- Rehabbing Reds reliever Sean Marshall will need a second shoulder surgery, reports Mark Sheldon of MLB.com. Marshall is suffering from a torn anterior capsule and will be out for the remainder of the season. His previous shoulder surgery was to repair his rotator cuff. Marshall is in the final season of a three-year, $16.5MM contract. He’ll earn $6.5MM in 2015. His last full season was in 2012 when he picked up nine saves to go with a 2.51 ERA, 10.92 K/9, and 2.36 BB/9.
- Tigers righty Shane Greene also received good news via MRI, writes Chris Iott of MLive.com. The preliminary results of the MRI revealed that the tingling Greene felt in his throwing hand on Friday night was the result of ulnar neuritis. There was some concern that the discomfort could signal a problem with his elbow. Greene underwent Tommy John surgery in 2008. He has a 4.21 ERA, 5.36 K/9, and 2.49 BB/9 in 47 innings.
Masset pitched 8.2 innings for Miami with a 2.08 ERA, 5.19 K/9, and 1.04 BB/9. The right-hander’s best seasons were with the Reds from 2009 through 2011. At his best, he featured a 95 mph fastball. These days, the 33-year-old works around 91 mph. He spent 2014 with the Rockies where he posted a 5.80 ERA in 45 innings.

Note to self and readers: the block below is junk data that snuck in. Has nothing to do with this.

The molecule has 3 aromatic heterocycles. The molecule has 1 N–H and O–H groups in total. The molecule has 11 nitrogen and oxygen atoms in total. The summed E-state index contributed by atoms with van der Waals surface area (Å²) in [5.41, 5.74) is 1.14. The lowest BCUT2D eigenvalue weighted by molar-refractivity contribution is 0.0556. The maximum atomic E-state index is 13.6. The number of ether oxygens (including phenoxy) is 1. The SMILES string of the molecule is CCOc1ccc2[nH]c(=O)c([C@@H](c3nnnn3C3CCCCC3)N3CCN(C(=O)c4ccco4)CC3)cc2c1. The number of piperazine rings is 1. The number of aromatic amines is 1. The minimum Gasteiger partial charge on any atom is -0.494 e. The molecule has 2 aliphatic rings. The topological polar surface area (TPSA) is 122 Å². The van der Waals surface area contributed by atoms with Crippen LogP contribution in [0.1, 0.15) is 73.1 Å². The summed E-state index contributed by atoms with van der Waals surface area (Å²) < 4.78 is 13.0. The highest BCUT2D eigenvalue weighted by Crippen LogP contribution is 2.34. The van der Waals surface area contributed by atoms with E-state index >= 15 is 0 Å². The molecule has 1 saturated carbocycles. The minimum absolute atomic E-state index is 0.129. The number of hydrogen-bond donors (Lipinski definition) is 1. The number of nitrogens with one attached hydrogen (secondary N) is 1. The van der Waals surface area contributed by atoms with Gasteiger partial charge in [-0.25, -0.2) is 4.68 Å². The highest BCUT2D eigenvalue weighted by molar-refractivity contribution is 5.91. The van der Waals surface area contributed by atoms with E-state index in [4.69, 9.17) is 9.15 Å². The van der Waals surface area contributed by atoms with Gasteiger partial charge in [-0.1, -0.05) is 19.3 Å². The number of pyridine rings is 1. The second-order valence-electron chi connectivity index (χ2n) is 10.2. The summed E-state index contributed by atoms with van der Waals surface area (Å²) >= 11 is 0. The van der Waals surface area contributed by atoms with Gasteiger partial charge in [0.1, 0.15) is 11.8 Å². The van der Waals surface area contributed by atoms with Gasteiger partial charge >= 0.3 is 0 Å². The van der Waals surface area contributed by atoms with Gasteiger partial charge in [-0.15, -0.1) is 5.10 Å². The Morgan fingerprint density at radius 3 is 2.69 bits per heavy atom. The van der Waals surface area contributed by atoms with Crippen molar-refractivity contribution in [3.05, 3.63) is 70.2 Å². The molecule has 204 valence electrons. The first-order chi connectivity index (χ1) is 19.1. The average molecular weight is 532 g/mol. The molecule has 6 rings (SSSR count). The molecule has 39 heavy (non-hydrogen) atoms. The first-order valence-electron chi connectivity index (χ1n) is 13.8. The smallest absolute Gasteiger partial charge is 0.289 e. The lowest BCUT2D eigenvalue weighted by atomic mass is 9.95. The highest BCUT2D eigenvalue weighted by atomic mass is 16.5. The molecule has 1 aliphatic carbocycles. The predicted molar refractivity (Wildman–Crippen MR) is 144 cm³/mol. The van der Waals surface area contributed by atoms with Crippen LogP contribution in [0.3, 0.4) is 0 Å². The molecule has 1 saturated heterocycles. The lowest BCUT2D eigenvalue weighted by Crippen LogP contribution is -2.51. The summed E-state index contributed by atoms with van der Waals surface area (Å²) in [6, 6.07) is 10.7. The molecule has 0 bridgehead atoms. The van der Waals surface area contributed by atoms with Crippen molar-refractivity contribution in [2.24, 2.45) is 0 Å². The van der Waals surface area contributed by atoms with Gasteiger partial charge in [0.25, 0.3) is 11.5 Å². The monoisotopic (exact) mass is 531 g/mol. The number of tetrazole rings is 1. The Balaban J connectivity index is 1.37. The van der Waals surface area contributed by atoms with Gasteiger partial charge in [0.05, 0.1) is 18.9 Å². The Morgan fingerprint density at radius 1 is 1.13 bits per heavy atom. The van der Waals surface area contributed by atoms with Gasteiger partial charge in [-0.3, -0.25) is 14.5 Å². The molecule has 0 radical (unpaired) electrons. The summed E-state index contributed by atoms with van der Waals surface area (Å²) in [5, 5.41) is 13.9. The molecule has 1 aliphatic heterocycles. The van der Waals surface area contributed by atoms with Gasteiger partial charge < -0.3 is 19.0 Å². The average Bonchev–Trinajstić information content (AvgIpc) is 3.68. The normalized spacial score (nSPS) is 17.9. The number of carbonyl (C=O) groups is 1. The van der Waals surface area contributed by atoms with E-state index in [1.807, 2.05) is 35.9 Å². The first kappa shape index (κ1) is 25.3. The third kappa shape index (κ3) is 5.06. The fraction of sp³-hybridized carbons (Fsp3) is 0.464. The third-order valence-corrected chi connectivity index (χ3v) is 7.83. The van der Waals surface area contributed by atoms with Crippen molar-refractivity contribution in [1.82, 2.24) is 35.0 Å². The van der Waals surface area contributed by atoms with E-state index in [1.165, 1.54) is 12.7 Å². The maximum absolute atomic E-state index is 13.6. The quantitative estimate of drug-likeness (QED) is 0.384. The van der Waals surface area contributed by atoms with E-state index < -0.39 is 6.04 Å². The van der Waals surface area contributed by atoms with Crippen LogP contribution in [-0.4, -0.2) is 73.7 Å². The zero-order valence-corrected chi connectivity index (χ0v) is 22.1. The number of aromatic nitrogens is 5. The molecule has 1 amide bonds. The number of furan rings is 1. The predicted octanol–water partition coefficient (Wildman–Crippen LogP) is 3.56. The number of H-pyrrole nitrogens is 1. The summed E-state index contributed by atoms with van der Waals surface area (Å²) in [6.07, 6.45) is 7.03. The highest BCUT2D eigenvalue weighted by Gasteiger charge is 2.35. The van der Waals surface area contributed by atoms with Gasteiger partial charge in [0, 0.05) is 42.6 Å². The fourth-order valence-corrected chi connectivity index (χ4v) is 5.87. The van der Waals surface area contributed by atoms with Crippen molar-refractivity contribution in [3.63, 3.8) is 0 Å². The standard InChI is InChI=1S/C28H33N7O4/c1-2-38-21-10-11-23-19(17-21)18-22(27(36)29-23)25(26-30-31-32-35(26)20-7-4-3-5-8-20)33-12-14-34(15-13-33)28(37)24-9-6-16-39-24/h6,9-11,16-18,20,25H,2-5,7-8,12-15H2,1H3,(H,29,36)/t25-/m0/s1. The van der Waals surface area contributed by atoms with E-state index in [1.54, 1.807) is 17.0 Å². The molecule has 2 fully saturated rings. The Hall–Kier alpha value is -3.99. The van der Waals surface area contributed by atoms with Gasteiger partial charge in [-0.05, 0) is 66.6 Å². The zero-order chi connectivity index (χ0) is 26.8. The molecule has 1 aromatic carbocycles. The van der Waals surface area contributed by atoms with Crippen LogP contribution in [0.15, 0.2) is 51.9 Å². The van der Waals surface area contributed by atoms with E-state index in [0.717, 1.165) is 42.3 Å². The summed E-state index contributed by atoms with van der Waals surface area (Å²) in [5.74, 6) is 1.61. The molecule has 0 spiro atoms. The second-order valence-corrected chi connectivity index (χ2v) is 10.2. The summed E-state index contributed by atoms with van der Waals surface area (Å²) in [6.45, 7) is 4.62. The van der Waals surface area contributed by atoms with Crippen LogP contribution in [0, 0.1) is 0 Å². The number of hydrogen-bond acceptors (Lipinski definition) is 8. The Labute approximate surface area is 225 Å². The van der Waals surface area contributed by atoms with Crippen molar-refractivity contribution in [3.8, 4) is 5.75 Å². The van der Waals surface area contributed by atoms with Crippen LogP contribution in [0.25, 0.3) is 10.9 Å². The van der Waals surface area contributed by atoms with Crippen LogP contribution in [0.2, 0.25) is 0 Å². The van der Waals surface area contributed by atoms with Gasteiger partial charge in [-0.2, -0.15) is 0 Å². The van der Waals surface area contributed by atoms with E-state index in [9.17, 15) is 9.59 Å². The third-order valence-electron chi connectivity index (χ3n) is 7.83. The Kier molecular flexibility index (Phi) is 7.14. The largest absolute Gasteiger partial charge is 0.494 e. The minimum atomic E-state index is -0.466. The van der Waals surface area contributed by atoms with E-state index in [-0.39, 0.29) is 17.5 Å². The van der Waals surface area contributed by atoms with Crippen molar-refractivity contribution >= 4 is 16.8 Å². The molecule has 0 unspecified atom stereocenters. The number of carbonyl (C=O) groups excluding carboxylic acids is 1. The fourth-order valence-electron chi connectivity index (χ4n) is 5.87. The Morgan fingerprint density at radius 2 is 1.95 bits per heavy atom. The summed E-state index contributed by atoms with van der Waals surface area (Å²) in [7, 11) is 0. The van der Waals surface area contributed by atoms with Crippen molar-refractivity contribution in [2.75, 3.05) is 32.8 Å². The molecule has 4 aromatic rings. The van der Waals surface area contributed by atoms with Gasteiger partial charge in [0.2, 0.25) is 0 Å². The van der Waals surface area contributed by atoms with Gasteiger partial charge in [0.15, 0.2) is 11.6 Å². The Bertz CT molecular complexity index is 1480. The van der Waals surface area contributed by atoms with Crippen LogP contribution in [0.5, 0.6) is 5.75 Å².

Rockies GM Jeff Bridich is in a tight spot regarding Troy Tulowitzki, opines Bill Shaikin of the LA Times. While Tulowitzki did not specifically ask to be traded, he did not categorically state that he wants to remain in Colorado. For his part, Bridich did not deny the possibility of a trade.
There is no doubt that Tulowitzki is highly coveted around the league despite a minimum of six years and $113MM remaining on his contract. The star shortstop is off to a strange start to the season for Colorado. One has to wonder if the rumors are getting to him. He’s hitting .284/.292/.448 through 120 plate appearances. His plate discipline has disappeared. He’s swinging at more pitches outside of the strike zone, whiffing more frequently, and he’s drawn just two walks against 29 strikeouts. His power output is also well below his career norms.
Last week, Dave Cameron of FanGraphs identified nine possible destinations for Tulowitzki. He referred to the Mets, Red Sox, and Yankees as the most likely bidders. The long standing connection with the Mets is challenged by their complex financial situation. Cameron suggests the Red Sox could include Xander Bogaerts as part of a trade. If that was the case, I suspect they might be in the best position to secure a deal. The Yankees certainly have the necessary money, but they’ve worked hard to reduce the amount of payroll committed to aging players.